Haims: Helping your aging parents and loved ones in a post COVID-19 world | VailDaily.com
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Haims: Helping your aging parents and loved ones in a post COVID-19 world

It has been over a year since many seniors have seen friends, their adult children, and grandchildren. As we come out of the isolation from lockdowns, many people may become anxious about readjusting to a more normal life.

Globally, the impact on mental health from the pandemic has been devastating. There will be no “normal” way to adjust and re-acclimate to life after the events of this past year. However, there are some things we can do to not only help ourselves and our children, but to help our aging loved ones. For example, it may be time to get that medical exam, see the dentist, audiologist, or optometrist. Maybe, it’s time to reestablish old routines or rekindle old passions and interests. Above all, it should be time to take stock of your life and review your priorities.

Restrictions to medical providers and medical facilities prevented many people from having their physical exams and social/emotional needs met. For people of any age, this may create concerns. But for our elderly loved ones, the inability to see medical providers, lack of social interactions, and changes in diet may pose severe complications to underlying health conditions.



In my own family, I have seen my older loved ones put on weight from a bored and sedentary lifestyle along with poor eating habits. While getting back to a more active lifestyle is not going to happen right away, a plan needs to be developed. Soon, when my family and I fly out for a visit, we plan on spending time going on walks and assisting with errands that got put on the backburner. Just spending time with each other will do wonders for all our mental health.

Avoiding a fall is perhaps one of the single most important things our loved ones can do to ensure they return to the quality of life they choose. After months of inactivity and changes in diet, many have lost muscle mass. Getting it back can be quite challenging but integral for a better quality of life.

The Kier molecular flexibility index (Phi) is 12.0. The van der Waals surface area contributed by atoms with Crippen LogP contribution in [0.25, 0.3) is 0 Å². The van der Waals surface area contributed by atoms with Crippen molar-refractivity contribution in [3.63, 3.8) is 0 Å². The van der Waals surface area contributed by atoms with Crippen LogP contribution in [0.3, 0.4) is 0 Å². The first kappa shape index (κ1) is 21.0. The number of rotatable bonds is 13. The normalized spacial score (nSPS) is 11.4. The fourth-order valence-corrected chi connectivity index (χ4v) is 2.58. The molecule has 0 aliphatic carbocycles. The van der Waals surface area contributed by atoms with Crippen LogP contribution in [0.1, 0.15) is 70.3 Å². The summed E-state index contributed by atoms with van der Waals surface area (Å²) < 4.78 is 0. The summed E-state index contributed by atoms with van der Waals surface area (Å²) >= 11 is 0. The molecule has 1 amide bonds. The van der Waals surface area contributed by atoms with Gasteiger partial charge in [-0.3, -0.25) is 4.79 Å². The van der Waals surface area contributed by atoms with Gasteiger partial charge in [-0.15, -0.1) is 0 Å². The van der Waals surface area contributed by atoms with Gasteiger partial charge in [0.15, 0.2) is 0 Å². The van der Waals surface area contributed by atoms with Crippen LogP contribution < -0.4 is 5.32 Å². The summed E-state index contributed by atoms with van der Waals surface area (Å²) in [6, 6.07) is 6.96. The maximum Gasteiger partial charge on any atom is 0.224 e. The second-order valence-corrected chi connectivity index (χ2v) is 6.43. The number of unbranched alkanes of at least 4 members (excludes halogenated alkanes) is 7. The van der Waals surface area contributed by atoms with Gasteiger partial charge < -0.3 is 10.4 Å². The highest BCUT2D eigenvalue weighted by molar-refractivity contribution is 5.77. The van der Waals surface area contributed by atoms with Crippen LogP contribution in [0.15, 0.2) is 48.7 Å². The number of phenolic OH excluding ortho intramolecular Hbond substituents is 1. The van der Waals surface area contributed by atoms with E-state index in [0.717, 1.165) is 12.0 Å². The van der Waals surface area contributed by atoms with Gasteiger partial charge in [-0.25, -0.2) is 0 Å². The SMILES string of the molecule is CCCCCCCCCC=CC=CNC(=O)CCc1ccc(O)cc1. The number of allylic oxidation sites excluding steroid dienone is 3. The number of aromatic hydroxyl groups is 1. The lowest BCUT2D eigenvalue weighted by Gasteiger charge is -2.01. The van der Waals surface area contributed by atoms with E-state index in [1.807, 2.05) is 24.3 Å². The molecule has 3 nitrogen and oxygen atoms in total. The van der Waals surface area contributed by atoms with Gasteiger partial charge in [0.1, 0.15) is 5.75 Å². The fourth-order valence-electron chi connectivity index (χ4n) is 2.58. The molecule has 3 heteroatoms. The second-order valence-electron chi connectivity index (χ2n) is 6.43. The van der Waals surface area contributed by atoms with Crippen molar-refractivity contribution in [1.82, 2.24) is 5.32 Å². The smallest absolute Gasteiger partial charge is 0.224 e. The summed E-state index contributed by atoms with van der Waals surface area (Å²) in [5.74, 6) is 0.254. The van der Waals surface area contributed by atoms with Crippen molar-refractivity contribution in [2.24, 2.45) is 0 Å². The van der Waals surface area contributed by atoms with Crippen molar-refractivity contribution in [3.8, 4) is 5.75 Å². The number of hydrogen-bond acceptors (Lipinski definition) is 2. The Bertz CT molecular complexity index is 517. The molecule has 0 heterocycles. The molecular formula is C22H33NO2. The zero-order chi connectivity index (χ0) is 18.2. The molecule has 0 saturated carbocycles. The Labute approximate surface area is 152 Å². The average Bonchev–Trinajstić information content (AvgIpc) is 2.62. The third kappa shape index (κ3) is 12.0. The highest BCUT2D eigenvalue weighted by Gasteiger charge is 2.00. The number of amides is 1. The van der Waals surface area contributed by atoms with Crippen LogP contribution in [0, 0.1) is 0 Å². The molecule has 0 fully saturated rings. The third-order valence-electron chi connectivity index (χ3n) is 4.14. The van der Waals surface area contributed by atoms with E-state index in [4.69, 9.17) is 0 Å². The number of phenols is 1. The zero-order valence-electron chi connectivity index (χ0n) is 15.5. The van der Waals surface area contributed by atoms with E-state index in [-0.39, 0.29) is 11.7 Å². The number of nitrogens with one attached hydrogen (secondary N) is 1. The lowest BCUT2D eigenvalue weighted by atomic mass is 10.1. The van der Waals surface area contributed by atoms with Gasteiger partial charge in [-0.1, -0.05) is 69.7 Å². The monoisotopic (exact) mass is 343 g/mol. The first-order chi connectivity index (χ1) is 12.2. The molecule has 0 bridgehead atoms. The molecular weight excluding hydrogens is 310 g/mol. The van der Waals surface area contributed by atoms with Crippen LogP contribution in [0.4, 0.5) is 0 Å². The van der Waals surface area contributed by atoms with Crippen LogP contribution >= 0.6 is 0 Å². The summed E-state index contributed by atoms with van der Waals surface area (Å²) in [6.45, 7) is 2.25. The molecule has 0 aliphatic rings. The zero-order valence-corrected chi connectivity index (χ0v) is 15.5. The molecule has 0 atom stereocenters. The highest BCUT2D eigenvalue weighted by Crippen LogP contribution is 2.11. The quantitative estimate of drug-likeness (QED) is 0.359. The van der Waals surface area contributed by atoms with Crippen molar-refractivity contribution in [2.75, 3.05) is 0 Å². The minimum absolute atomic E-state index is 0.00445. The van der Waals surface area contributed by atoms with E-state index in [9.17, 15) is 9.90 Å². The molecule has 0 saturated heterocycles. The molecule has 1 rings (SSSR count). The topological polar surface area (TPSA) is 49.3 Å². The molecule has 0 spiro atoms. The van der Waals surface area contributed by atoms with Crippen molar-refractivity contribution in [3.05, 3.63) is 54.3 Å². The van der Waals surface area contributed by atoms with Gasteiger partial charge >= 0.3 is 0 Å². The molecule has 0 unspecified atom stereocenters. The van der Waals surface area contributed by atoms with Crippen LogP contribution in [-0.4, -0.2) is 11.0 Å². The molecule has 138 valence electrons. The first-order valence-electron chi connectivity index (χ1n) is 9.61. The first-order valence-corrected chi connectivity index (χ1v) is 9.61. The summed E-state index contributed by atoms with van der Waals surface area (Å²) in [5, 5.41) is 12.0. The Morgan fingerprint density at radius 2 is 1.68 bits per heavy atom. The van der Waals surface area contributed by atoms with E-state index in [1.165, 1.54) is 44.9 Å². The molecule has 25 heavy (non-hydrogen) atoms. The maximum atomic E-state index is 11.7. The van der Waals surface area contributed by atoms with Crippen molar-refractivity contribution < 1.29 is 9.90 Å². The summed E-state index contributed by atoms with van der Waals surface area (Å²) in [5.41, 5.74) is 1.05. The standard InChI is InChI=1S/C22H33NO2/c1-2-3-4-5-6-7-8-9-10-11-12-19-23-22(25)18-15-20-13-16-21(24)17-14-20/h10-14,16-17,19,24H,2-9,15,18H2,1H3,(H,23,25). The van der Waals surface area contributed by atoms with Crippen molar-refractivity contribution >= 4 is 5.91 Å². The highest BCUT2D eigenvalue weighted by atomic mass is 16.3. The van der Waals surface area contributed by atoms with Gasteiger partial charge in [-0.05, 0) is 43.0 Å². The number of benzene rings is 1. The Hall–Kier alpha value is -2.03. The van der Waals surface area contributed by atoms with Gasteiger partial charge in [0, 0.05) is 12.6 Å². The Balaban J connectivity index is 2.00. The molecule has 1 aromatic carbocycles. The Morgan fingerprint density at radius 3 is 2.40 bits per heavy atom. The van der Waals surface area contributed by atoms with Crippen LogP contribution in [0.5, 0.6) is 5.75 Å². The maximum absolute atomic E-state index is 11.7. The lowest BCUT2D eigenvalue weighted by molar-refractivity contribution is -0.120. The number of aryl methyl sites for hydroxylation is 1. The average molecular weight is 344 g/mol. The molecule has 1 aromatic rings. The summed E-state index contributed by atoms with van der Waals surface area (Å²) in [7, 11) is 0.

Re-establishing old routines and rekindling old passions and interests may be helpful as we transition back to our “normal” lives. Zoom meetings, Facebook updates and telephone calls cannot take the place of in-person interactions. If social interaction is important, start reaching out to friends and talk to them about their comfort levels for in-person gatherings. While opportunities must be created so people can once again feel a belonging and self-worth, making the transition should be done in baby steps.

As long as the desire and ability exist to do so, making the effort to return to the way things once were may transformative. A friend living at an assisted living facility told me the other day that they intend to celebrate every missed holiday, birthday, and graduation missed.

Further, with all staff and patients vaccinated, the ability to dine in smaller groups and participate in group social events is providing many patients at the facility to be inspired that a better quality of life is around the corner. I was told that the physical therapy department is busier than usual as many people at the facility are looking forward to getting out for walks and activities.

One of our clients told me recently that while they appreciated the kindness of their friends and family bringing by meals and visiting at a distance, they were especially grateful to the county health department for all they have done. Their efforts to educate local seniors on the use of video technologies, provision of both hot and cold meals, social calls and visits when necessary have been appreciated more than words can tell.

The events of the past year can result in emotional and psychological trauma. Sometimes, such traumatic events change how people see themselves and the world around them. Being flexible and learning to adjust to uncertainty may take time for our older loved ones.

Here are some ideas to think about when assisting our loved ones re-acclimate to life after COVID-19:

  • Support them with validation and understanding.
  • Help them develop routines and schedules that are methodical and progressive.
  • Make sure that health/medical concerns that may have been placed on the backburner are addressed.
  • Encourage them to get back into social activities like dinner with friends and family, going to a movie, and even travel.

Fortunately, as the pandemic subsides there will likely be a proliferation of outdoor events, dinning, and recreation offerings. Take part in re-opening of our communities but caution should remain as not everyone has chosen to be vaccinated. Keep washing your hands and wear a mask in situations that may be questionable.

Judson Haims is the owner of Visiting Angels Home Care in Eagle County. He can be contacted at visitingangels.com/comtns or by calling 970-328-5526.


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